New Faces: Andy Routley, Managing director of DB Breweries

We find out who's new at the head of businesses in New Zealand

The workplace culture you create and live by in an organisation is more important than any strategy you write on a piece of paper, says Andy Routley. Photo / NZ Herald
The workplace culture you create and live by in an organisation is more important than any strategy you write on a piece of paper, says Andy Routley. Photo / NZ Herald

What's the biggest challenge you have faced in getting to the top? Recognising that you need to be willing to give things a go and play to win in the areas that really matter. This means moving smartly with speed and courage but always being prepared to keep learning or to adapt - or even to stop an initiative at equal pace when necessary.

How are you coping with an increased public profile? It's not about me. Whatever profile I have is courtesy of this great New Zealand company with its iconic brands and a history of innovation and achievement so I am very lucky. I love DB and what the company stands for. I also respect and like the people who work here and our customers, suppliers and key partners I have met so far. I find that when you are fully engaged with what you do and do the job to the very best of your ability, that even when the pressure comes on, it goes with the territory and doesn't tend to be too onerous.

What's your top tip for being a successful leader? I believe in always staying true to yourself and I am a great believer in personal authenticity. It never works trying to be something or somebody you are not. On a business level, I would say that the workplace culture you create and live by in an organisation is more important than any strategy you write on a piece of paper. Listening is also key.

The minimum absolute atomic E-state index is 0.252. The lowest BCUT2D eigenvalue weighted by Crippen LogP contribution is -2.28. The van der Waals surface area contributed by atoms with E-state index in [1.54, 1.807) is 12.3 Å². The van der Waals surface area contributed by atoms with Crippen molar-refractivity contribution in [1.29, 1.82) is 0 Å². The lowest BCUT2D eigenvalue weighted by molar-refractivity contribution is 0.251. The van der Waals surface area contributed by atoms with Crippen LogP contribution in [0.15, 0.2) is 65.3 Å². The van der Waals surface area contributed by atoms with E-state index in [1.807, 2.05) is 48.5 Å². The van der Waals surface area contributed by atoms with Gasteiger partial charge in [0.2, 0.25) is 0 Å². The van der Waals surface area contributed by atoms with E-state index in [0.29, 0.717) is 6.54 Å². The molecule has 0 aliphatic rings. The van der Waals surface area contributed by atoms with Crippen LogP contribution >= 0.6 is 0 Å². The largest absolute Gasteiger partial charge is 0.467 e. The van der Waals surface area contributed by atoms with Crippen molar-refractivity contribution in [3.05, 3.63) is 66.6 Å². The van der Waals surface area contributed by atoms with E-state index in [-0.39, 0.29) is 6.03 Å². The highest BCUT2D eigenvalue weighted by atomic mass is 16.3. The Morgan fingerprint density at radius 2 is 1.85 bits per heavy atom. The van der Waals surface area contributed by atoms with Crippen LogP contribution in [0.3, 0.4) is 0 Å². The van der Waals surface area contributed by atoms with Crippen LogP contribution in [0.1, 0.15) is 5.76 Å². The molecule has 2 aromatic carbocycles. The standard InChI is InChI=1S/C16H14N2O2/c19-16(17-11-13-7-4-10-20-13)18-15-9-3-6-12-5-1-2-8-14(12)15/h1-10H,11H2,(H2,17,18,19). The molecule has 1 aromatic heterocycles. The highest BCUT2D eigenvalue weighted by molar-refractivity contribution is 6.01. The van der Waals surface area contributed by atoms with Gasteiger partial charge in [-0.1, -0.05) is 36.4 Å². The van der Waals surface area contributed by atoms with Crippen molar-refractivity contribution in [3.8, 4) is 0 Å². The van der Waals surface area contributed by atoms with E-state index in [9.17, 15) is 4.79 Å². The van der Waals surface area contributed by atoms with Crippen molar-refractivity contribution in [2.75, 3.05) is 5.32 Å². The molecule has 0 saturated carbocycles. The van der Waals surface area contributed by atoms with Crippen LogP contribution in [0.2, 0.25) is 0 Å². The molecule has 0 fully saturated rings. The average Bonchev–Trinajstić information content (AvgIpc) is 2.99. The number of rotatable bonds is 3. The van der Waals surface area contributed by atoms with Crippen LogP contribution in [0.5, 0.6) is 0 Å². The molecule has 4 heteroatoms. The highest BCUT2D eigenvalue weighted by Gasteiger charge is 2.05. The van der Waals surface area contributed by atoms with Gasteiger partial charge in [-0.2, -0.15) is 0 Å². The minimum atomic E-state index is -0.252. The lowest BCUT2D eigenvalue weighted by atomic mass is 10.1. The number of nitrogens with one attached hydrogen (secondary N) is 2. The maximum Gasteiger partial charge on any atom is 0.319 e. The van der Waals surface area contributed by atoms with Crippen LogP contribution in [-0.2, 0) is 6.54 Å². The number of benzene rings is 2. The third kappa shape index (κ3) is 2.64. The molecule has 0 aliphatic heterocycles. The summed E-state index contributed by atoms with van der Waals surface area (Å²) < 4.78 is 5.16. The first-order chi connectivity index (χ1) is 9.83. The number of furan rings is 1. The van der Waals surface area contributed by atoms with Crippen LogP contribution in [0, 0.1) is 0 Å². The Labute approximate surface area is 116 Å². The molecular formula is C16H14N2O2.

What do you think are some of the biggest misconceptions Kiwis have about chief executives? I think people - not just Kiwis - often underestimate the complexity and fluidity of a CEO role. Sporting metaphors are commonly used to talk about leadership. But we don't play on a pitch or a court. The scope is infinitely broader. And the game never ends.

Who is your biggest supporter? My wife Becky. A top marketer in her own right and now both a business and personal coach. She knows me well and keeps me focused.

Who has inspired you in your career? A combination of people have been inspirations to date. One or two outstanding managers in former companies spring to mind thanks to their personalities, conviction and vision which brilliantly mobilised the companies and inspired their customers and consumers. My parents also deserve a vote of thanks for my career success as they taught me the importance of good values and living life, personally and in business, with a strong value set.

What do you do to relax and unwind? Spending quality time with Becky and our three young, sports-mad boys, Josh and Ben (10-year-old twin boys) plus Sam (8 years old). It could be playing rugby, football, cricket, golf, tennis or fishing - all with the goal to exhaust one another. I also enjoy trying to keep fit and indulging in my musical passion for Bruce Springsteen - so I am very happy that he is in Auckland for two nights in March.

When you do take time out do you turn the phone off? I should do ... but I tend not to. Now there's a good resolution for 2014.

- NZ Herald

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